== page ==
Furthermore, it's important to note that the WRI engagement with the African civil society organizations, academia and grassroots peace movements did not commence in 2012 but in the early 1990s.  The Bangkok Women's Conference of 1992, the formation of the Africa Working Group (AWG) in 1994, and the subsequent WRI’s partners’ Meeting in Chad in December 1995 are landmark events which laid the foundation for the establishment of PANPEN in 2021. The African Working Group (AWG) has contributed to connecting European-based Africans and African solidarity groups, and several syndicate members, academics and activists from America and beyond (Meyer 2012 in WRI Broken Rifts Issue)[1].

Like any social and peacebuilding network, the PANPEN also has challenges which include; a lack of full or part-time communication officers to connect with the members, limited financial, and technical (in nonviolent campaigning) and poor communication infrastructure in the region often hinder its work.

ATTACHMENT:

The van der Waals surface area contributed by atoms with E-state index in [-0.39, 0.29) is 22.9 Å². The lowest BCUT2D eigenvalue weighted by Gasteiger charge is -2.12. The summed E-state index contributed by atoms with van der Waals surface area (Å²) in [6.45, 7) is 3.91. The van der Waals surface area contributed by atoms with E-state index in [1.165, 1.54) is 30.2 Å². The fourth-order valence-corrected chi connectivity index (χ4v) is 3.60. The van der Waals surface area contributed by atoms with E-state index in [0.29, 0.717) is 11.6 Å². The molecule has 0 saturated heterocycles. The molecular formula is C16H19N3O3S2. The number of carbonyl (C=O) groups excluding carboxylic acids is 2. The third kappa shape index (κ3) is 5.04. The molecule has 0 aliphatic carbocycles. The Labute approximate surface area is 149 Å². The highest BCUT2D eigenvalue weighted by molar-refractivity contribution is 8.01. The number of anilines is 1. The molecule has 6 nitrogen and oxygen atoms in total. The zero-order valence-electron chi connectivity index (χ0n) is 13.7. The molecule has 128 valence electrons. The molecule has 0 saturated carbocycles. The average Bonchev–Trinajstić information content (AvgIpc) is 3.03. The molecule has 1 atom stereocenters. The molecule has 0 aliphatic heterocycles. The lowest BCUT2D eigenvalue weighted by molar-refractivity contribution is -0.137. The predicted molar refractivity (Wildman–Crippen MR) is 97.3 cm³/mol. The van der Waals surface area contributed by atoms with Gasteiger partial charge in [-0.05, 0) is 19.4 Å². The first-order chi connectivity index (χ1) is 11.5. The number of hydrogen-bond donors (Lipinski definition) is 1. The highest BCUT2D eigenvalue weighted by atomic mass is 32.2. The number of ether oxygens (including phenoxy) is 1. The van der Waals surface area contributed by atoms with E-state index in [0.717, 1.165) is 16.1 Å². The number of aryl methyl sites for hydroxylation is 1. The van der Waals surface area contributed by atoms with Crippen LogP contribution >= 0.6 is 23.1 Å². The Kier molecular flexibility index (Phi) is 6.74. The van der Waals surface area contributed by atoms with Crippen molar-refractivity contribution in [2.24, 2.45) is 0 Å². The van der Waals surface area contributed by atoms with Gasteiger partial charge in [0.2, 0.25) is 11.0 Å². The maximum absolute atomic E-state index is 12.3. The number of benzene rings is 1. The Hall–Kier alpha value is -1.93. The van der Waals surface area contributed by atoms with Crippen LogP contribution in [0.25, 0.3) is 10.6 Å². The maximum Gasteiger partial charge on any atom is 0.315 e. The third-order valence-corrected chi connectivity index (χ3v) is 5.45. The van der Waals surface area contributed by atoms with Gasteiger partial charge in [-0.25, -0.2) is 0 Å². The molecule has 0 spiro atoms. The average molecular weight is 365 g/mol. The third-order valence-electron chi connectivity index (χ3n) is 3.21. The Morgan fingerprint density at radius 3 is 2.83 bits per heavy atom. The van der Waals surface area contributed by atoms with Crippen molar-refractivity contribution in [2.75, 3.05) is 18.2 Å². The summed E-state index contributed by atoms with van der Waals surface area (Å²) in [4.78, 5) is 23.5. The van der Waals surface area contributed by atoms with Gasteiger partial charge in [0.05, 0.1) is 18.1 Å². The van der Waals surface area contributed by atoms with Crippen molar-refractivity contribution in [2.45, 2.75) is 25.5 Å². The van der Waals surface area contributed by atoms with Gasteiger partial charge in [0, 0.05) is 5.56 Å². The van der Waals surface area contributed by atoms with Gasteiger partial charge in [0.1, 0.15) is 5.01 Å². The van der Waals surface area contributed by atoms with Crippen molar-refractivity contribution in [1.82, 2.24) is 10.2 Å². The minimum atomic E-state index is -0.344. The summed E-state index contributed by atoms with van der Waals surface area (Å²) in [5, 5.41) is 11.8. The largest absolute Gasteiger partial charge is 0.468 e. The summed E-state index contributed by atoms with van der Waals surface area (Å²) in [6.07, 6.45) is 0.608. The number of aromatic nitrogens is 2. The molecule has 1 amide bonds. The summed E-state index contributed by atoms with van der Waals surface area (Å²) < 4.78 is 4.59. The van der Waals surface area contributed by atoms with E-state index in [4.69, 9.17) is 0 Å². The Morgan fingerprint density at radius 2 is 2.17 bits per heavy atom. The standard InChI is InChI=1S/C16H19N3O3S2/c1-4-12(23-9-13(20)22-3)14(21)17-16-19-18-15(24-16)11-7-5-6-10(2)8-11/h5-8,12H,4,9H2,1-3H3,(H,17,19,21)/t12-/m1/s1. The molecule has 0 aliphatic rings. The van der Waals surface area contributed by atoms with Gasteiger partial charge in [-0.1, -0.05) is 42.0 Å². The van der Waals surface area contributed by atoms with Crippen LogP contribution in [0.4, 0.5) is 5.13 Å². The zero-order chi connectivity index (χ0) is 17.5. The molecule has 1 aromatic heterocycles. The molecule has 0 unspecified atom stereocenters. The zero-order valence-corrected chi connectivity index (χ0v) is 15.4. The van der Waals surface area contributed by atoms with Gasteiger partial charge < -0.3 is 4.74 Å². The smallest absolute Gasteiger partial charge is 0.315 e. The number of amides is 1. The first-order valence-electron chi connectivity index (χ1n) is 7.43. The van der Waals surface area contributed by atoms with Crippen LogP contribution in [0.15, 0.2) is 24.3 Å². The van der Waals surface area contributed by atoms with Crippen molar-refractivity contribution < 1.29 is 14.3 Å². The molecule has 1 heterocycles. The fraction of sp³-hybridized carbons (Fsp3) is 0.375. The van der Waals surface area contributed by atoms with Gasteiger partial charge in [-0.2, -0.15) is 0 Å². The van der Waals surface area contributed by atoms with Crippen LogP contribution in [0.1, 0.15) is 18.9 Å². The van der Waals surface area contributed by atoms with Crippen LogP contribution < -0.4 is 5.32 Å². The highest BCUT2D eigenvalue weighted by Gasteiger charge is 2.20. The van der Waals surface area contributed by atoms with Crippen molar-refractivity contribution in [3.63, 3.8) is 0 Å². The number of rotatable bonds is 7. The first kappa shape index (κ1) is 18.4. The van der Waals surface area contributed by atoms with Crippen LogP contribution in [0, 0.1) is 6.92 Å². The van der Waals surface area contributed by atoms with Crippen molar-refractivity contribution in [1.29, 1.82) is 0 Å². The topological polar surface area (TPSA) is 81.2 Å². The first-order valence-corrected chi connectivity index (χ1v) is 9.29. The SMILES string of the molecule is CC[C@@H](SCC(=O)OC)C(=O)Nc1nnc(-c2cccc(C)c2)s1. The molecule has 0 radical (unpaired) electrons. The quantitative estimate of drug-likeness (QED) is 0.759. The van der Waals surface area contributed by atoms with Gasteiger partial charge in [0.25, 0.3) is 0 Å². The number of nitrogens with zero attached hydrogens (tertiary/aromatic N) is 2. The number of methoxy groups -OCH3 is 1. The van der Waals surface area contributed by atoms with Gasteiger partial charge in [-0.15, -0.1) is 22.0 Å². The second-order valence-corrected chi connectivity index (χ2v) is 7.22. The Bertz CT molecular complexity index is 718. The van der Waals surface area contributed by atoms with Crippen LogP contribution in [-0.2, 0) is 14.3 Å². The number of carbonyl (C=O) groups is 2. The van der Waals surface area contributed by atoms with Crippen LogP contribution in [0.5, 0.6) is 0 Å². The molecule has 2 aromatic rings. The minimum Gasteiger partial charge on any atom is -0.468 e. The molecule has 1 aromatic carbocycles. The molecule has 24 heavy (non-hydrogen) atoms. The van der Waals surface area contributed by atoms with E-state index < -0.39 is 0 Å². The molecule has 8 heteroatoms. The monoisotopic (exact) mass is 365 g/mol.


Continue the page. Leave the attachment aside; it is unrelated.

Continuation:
However, the PANPEN is planning to regroup in Juba, South Sudan in 2022 at the side events of the International Fellowship of Reconciliation (IFOR) international conference and council to be hosted by ONAD. This meeting among others will evaluate the success and challenges of the network, revisit the governance structure and adopt plans for the network. 

Author information
Programmes & Projects
Countries

Add new comment

This question is for testing whether or not you are a human visitor and to prevent automated spam submissions.

1 + 1 =
Solve this simple math problem and enter the result. E.g. for 1+3, enter 4.

About the authors